Treating Axial Spondyloarthritis With Injections

Medically Reviewed By William C. Lloyd III, MD, FACS
Was this helpful?
medication bottles with syringe

Inflammatory conditions affect millions of people in the United States. One of these conditions, axial spondyloarthritis, may make it difficult for you to live your life normally. This condition, which is most common in younger males, often causes symptoms related to inflammation, such as pain, stiffness, or soreness. In some cases, people experience fatigue which makes daily tasks difficult.

While this disease may be difficult to live with, there are several proven therapies that effectively manage symptoms and prevent the disease from getting worse. In most cases, treatment begins with physical therapy, range-of-motion exercise, and oral medications, like nonsteroidal anti-inflammatory drugs (NSAIDs). But if these treatments don’t work, your doctor can help you determine other therapies for managing your symptoms.

Understanding Axial Spondyloarthritis

Axial spondyloarthritis is a type of arthritis affecting the joints of the spine and pelvis. While the exact causes of the disease are unknown, doctors have linked several genes to the condition. These genes may be passed down in families; if you have a close family member with this disease, you could be more likely to develop it yourself.

Left untreated, axial spondyloarthritis may result in complications such as bone loss, spinal fusion, and spine or pelvic fractures. But you can lower your risk of these problems by talking with your doctor about your symptoms and beginning your doctor’s recommended treatment.

Treating Axial Spondyloarthritis

If NSAIDs don’t work to control your symptoms, your doctor may recommend stronger medications, including injectable medications. For many, injectables offer complete relief from symptoms without the need for daily upkeep. Injectables are often administered once a week, although some are injected only once a month.

To begin your injectable treatment, your doctor may first recommend corticosteroids. These drugs are typically injected near or directly into inflamed joints in the spine or pelvis. Corticosteroids are used to treat a variety of inflammatory conditions, since these powerful medications work by reducing inflammation. Your doctor may only recommend a short trial of injectable corticosteroids, since long-term use of these medications may cause unintended side effects like high blood pressure.

If corticosteroids don’t work, your doctor may suggest treatment with biological therapies. This newer class of drugs also works by reducing inflammation, but they may also help prevent axial spondyloarthritis from getting worse. Your doctor may recommend one of two types of biological therapies: TNF inhibitors or IL-17 inhibitors.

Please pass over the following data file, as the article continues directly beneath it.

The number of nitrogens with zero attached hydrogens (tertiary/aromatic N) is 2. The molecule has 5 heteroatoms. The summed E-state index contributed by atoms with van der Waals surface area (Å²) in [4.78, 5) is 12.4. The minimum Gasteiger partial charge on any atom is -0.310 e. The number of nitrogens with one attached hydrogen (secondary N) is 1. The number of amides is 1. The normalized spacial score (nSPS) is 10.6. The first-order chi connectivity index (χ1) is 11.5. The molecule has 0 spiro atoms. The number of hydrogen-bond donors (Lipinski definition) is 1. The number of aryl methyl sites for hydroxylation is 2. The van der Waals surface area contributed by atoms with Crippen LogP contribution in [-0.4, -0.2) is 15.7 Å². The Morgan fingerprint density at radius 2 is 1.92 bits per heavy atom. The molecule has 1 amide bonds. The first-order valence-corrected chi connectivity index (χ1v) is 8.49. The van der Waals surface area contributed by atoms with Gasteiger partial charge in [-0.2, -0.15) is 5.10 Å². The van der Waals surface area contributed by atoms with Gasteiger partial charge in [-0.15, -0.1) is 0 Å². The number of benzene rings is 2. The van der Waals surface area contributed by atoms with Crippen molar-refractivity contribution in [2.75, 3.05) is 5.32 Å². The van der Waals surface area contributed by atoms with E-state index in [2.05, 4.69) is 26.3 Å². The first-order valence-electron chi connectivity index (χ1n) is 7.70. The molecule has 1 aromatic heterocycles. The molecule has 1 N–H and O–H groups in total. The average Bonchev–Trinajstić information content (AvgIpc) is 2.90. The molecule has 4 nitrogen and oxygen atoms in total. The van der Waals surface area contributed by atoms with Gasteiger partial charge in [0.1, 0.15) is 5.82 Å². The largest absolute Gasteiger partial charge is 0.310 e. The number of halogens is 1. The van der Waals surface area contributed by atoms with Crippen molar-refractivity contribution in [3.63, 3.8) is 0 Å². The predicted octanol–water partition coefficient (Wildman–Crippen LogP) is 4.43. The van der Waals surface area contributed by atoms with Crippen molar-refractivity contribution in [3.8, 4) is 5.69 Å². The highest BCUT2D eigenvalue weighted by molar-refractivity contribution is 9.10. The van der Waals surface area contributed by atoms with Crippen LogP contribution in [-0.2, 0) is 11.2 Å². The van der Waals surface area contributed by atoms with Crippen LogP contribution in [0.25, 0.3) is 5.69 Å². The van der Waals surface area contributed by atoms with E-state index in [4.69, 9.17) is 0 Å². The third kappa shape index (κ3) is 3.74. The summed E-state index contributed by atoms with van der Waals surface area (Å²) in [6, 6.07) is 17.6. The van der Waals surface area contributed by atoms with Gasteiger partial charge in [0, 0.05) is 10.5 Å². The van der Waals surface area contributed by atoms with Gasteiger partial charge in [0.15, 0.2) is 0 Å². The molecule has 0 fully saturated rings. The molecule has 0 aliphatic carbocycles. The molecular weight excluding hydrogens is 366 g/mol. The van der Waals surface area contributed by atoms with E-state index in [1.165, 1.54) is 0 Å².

TNF Inhibitors

This type of biological drug targets tumor necrosis factor (TNF), a type of cytokine. Cytokines are substances secreted by certain immune system cells. While TNF levels are stable in healthy individuals, those living with axial spondyloarthritis typically have higher than normal TNF levels in their blood. Excess TNF promotes inflammation and may make symptoms worse.

TNF inhibitors are given by injection, usually once a week, biweekly, or monthly. In some cases, these medications are given by intravenous (IV) infusion at an infusion center or doctor’s office. TNF inhibitors are generally tolerated well — skin reactions at the site of injection are the most common side effect. However, these medications may increase your risk for serious infections, including tuberculosis. Staying in close contact with your doctor throughout your treatment is the best way to prevent any complications.

IL-17 Inhibitors

Interleukin-17, another type of cytokine, is crucial for defending your body against fungal and bacterial infections. Like TNF, high levels of IL-17 in the body boost inflammation and may also promote destruction of tissues like bone. IL-17 inhibitors work by blocking the actions of IL-17, reducing inflammation and preventing bone loss. Typically, patients receive one injection each week for five weeks. After this initial period, treatment moves to once every four weeks. Like TNF inhibitors, IL-17 inhibitors may increase your risk for infections like tuberculosis. Your doctor can help determine whether you’re at higher risk, and how you can stay healthy while completing treatment.

Your doctor may suggest an injectable medication together with physical activity to give you the best chance at success. Fortunately, there are several injectable treatments that may work for you. Working with your doctor is the best way to evaluate a medications’ effectiveness, which helps you stay healthy and symptom free.

Was this helpful?
Medical Reviewer: William C. Lloyd III, MD, FACS
Last Review Date: 2022 Jan 7
View All Ankylosing Spondylitis Articles
THIS TOOL DOES NOT PROVIDE MEDICAL ADVICE. It is intended for informational purposes only. It is not a substitute for professional medical advice, diagnosis or treatment. Never ignore professional medical advice in seeking treatment because of something you have read on the site. If you think you may have a medical emergency, immediately call your doctor or dial 911.
  1. Spondyloarthritis. American College of Rheumatology.
  2. Ankylosing spondylitis. Mayo Clinic.
  3. Ankylosing Spondylitis. Johns Hopkins Arthritis Center.
  4. TNF Inhibitors. American College of Rheumatology.
  5. Injectable Corticosteroids. Johns Hopkins Medicine.
  6. Update on interleukin-17: a role in the pathogenesis of inflammatory arthritis and implication for clinical practice. Rheumatic & Musculoskeletal Diseases.